This is not the end of the story though, since we are ultimately all being called to be Jesus’ proxies: to be the means by which He can show His love to all. As a married, lay person I don’t feel in any way limited in the extent to which I can strive to imitate Jesus’ love for humanity, even if I don't become a priest. But, and there is a but, there is a variety of other ways in which Jesus can be imitated and and in which Catholics can serve the Church (which is fundamentally also what the priesthood is about: service). Two of these, which today are not open to women, are the diaconate and the office of cardinal, and I would like to argue that they may both one day (hopefully soon) be conferred on women.

Bishop Emil Wcela has just published a very interesting article (that I recommend in full), entitled “Why not women?” It starts where the final word on women priests in the Catholic Church ends: by making a case for exploring the possibility of ordaining women as deacons. Wcela presents a compelling case, starting with evidence for deaconesses dating back right to the time of the apostles (giving the example of St. Phoebe, whom St. Paul calls a diakonos in his letter to the Romans (16:1) - although the meaning of the term is disputed) and dotted through the history of the church (including Pope Benedict VIII writing to the bishop of Porto to give him authority to ordain deaconesses). He the proceeds to give the example of deaconesses in other Christian churches, but is also clear about the fact that this is not the case in the Catholic Church at present.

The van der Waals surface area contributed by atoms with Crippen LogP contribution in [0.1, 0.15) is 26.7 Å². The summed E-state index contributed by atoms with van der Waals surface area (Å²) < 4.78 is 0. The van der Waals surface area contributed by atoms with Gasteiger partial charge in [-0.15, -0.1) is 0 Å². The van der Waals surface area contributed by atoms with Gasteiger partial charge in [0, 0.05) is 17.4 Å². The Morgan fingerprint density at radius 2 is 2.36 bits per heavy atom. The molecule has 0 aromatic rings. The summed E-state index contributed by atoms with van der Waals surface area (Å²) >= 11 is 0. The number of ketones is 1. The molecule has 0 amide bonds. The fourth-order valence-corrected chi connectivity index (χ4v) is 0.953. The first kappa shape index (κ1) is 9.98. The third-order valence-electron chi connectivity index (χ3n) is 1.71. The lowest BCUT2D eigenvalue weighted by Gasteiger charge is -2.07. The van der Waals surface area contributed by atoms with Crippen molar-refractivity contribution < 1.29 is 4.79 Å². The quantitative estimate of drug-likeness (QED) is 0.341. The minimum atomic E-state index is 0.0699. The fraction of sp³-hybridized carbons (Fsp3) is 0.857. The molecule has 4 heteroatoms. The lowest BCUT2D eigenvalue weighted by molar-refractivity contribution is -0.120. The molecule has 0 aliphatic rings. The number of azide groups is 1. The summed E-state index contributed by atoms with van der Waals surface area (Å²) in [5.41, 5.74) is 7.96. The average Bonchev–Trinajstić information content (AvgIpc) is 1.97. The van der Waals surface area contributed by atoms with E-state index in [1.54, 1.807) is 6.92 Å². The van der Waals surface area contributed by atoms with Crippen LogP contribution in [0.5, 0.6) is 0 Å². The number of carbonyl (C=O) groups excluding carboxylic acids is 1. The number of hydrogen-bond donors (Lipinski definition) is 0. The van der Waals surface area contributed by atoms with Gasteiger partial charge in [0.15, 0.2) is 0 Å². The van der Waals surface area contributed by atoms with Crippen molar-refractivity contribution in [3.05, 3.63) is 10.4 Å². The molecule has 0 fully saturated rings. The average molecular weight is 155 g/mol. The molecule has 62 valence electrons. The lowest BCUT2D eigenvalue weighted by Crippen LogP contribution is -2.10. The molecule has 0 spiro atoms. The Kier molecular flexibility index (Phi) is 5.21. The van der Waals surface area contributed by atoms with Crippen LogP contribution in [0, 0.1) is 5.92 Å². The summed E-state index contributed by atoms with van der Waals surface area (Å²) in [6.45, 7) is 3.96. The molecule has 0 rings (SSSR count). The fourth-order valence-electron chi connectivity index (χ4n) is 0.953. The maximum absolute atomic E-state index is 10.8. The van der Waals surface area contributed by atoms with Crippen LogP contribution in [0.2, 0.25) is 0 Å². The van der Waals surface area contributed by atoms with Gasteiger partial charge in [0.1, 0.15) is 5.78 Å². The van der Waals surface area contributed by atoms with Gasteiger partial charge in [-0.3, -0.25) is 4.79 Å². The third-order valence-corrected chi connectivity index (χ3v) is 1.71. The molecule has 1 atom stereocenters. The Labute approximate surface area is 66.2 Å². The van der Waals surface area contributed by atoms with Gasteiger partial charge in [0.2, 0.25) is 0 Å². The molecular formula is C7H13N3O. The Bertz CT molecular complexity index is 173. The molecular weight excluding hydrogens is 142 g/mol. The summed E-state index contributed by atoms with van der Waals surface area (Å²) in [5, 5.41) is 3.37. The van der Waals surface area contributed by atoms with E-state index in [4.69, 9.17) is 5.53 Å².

Nonetheless, there has been a desire to explore its possibility since the Second Vatican Council, including a raising of the issue by the US bishops in a pastoral letter from 1992. 2009 then saw an important change to Canon law, which differentiates between the nature of the priestly and episcopal order and that of deacons, stating that bishops and priests “receive the mission and capacity to act in the person of Christ the Head; deacons, however, are empowered to serve the People of God in the ministries of the liturgy, the word and charity.” (Canon 1009 of the Code of Canon Law). This change removes the constraints that previous legislation placed on the diaconate and historical precedent further supports a future change in this area. Bishop Wcela finally notes that women already participate extensively in the Church’s ministry and that ordaining them as deacons would provide greater official recognition, confer the grace of the sacrament on them and give them access to ecclesiastical offices that require ordination. The article ends with a call to raising awareness of this opportunity and I would personally like to add my voice to it.